Saturday, June 28, 2008

Moneyball - a Facinating Look at Where Dollars Meet "Real" Stats in Baseball

It's been over a year since I initially read Moneyball and going in was skeptical about how much I'd enjoy Michael Lewis' 2003 take on the finances behind Major League Baseball. Upon completion I'd have to say it's easily one of my 10 favorite books of all time and unquestionably my favorite sports book.

As a Met fan I was pleasantly surprised to find that roughly the first third of the book focused on the draft and development of the early 80s Mets including my all time favorite baseball player Darryl Strawberry, Len Dykstra and of course the star of Moneyball - Billy Beane. I was fascinated to find out that there was a lot of debate within the organization between drafting Strawberry or Beane with their firt pick - as it turns out they had 2 in the top 10 and grabbed them both. Many thought Beane the better prospect of the two and he even started at a higher level of A ball in the minor leagues than Strawberry.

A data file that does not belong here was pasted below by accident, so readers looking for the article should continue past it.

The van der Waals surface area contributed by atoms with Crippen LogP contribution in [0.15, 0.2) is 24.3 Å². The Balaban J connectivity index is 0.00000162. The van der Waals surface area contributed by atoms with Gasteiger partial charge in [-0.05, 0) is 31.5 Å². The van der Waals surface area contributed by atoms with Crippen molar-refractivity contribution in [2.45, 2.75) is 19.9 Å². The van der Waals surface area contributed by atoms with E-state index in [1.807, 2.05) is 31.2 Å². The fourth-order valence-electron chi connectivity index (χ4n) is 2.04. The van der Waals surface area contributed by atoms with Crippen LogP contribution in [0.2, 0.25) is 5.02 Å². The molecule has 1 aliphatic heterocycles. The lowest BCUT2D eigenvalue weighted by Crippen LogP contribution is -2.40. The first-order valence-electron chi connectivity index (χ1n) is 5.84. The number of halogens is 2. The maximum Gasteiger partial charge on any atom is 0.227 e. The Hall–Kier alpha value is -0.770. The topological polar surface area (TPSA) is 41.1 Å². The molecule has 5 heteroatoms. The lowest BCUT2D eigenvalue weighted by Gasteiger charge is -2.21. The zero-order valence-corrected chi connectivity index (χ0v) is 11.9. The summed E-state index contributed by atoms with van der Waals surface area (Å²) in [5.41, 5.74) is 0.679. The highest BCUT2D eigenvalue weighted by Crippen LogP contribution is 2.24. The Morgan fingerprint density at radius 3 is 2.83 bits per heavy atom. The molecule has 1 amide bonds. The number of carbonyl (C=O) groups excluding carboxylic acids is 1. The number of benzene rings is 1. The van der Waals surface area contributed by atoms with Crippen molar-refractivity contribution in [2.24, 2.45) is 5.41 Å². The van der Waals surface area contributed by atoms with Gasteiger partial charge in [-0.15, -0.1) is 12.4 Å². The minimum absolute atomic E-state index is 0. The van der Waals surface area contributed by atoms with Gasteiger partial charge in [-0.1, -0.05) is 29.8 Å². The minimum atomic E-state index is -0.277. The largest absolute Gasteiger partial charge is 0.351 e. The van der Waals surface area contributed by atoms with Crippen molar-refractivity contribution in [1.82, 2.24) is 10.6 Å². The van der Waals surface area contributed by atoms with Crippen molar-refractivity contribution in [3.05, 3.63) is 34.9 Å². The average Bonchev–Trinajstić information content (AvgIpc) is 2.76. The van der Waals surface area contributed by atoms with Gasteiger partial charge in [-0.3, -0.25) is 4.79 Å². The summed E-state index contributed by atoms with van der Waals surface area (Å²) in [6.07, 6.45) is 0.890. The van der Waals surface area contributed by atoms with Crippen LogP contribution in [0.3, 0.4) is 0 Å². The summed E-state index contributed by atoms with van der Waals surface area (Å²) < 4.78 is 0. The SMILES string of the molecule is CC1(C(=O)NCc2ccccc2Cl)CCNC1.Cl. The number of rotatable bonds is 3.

It was through his failure as a player that Beane embraced Sabermetrics, in part, to explain his lackluster career as a professional baseball player. Beane's obsessive behavior combined with the new math, developed by among others Bill James, allowed him to propel the Oakland A's to perennial success on a shoestring budget.

The irony of Moneyball is just how resistant people are to change and embrace new ideas. Despite unquestionable success, black and white numbers, multi-million dollar contracts, and the high pressure competitiveness of running a Major League Baseball team most owners and GMs in baseball continue to pass on this new way of thinking.

Whether your an A's fan, Mets fan, baseball fan, or fantasy baseball geek like myself you will love this book.

Pick up your copy of Moneyball on eBay!

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